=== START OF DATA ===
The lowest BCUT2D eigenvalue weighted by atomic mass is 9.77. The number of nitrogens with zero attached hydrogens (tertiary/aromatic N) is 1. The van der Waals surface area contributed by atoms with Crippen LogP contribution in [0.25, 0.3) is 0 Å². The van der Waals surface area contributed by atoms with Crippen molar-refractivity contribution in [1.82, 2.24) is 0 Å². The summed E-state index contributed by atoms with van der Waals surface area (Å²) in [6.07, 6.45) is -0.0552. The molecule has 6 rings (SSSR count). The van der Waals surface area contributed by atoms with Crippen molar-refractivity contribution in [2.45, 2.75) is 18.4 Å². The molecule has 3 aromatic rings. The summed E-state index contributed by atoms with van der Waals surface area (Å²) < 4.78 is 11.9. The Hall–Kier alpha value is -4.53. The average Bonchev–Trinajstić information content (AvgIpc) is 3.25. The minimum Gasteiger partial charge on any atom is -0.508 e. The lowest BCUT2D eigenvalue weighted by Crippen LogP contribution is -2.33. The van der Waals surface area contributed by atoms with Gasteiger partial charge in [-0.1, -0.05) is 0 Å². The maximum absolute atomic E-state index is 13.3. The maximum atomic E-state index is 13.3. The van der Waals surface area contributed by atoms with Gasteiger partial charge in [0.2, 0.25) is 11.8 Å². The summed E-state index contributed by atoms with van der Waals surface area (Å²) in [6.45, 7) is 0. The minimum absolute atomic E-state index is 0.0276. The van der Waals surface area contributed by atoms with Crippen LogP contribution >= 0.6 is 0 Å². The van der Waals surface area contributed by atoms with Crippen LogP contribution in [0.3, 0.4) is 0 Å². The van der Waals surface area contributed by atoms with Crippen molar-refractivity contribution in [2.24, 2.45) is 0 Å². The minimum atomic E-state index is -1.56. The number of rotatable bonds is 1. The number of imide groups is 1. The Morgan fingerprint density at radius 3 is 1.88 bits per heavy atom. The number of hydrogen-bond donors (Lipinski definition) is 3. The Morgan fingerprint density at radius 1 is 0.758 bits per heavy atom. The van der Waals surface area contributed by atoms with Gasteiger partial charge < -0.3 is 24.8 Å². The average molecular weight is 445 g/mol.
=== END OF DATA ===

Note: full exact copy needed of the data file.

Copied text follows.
The lowest BCUT2D eigenvalue weighted by atomic mass is 9.77. The number of nitrogens with zero attached hydrogens (tertiary/aromatic N) is 1. The van der Waals surface area contributed by atoms with Crippen LogP contribution in [0.25, 0.3) is 0 Å². The van der Waals surface area contributed by atoms with Crippen molar-refractivity contribution in [1.82, 2.24) is 0 Å². The summed E-state index contributed by atoms with van der Waals surface area (Å²) in [6.07, 6.45) is -0.0552. The molecule has 6 rings (SSSR count). The van der Waals surface area contributed by atoms with Crippen molar-refractivity contribution in [2.45, 2.75) is 18.4 Å². The molecule has 3 aromatic rings. The summed E-state index contributed by atoms with van der Waals surface area (Å²) < 4.78 is 11.9. The Hall–Kier alpha value is -4.53. The average Bonchev–Trinajstić information content (AvgIpc) is 3.25. The minimum Gasteiger partial charge on any atom is -0.508 e. The lowest BCUT2D eigenvalue weighted by Crippen LogP contribution is -2.33. The van der Waals surface area contributed by atoms with Gasteiger partial charge in [-0.1, -0.05) is 0 Å². The maximum absolute atomic E-state index is 13.3. The maximum atomic E-state index is 13.3. The van der Waals surface area contributed by atoms with Gasteiger partial charge in [0.2, 0.25) is 11.8 Å². The summed E-state index contributed by atoms with van der Waals surface area (Å²) in [6.45, 7) is 0. The minimum absolute atomic E-state index is 0.0276. The van der Waals surface area contributed by atoms with Crippen LogP contribution >= 0.6 is 0 Å². The van der Waals surface area contributed by atoms with Crippen LogP contribution in [0.3, 0.4) is 0 Å². The van der Waals surface area contributed by atoms with Crippen molar-refractivity contribution in [2.24, 2.45) is 0 Å². The minimum atomic E-state index is -1.56. The number of rotatable bonds is 1. The number of imide groups is 1. The Morgan fingerprint density at radius 3 is 1.88 bits per heavy atom. The number of hydrogen-bond donors (Lipinski definition) is 3. The Morgan fingerprint density at radius 1 is 0.758 bits per heavy atom. The van der Waals surface area contributed by atoms with Gasteiger partial charge < -0.3 is 24.8 Å². The average molecular weight is 445 g/mol.